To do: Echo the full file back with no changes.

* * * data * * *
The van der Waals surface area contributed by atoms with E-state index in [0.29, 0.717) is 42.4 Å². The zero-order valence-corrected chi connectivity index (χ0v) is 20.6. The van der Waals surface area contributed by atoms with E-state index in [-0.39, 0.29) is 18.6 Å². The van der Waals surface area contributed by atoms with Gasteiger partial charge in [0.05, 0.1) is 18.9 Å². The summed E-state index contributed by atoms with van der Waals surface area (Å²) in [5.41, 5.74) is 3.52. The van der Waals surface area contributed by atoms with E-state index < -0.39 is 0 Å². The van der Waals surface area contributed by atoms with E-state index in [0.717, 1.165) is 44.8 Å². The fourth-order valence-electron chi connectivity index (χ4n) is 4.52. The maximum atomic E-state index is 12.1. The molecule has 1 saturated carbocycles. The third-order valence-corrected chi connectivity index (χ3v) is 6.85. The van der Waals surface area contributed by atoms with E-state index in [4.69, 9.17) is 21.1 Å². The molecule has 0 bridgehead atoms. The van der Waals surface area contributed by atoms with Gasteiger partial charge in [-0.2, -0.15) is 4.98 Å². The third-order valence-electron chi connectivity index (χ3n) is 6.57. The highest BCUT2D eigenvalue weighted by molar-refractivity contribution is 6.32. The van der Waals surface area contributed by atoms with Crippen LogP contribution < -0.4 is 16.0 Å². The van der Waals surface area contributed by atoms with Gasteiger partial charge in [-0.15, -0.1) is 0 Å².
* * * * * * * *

The van der Waals surface area contributed by atoms with E-state index in [0.29, 0.717) is 42.4 Å². The zero-order valence-corrected chi connectivity index (χ0v) is 20.6. The van der Waals surface area contributed by atoms with E-state index in [-0.39, 0.29) is 18.6 Å². The van der Waals surface area contributed by atoms with Gasteiger partial charge in [0.05, 0.1) is 18.9 Å². The summed E-state index contributed by atoms with van der Waals surface area (Å²) in [5.41, 5.74) is 3.52. The van der Waals surface area contributed by atoms with E-state index < -0.39 is 0 Å². The van der Waals surface area contributed by atoms with E-state index in [0.717, 1.165) is 44.8 Å². The fourth-order valence-electron chi connectivity index (χ4n) is 4.52. The maximum atomic E-state index is 12.1. The molecule has 1 saturated carbocycles. The third-order valence-corrected chi connectivity index (χ3v) is 6.85. The van der Waals surface area contributed by atoms with E-state index in [4.69, 9.17) is 21.1 Å². The molecule has 0 bridgehead atoms. The van der Waals surface area contributed by atoms with Gasteiger partial charge in [-0.2, -0.15) is 4.98 Å². The third-order valence-electron chi connectivity index (χ3n) is 6.57. The highest BCUT2D eigenvalue weighted by molar-refractivity contribution is 6.32. The van der Waals surface area contributed by atoms with Crippen LogP contribution < -0.4 is 16.0 Å². The van der Waals surface area contributed by atoms with Gasteiger partial charge in [-0.15, -0.1) is 0 Å².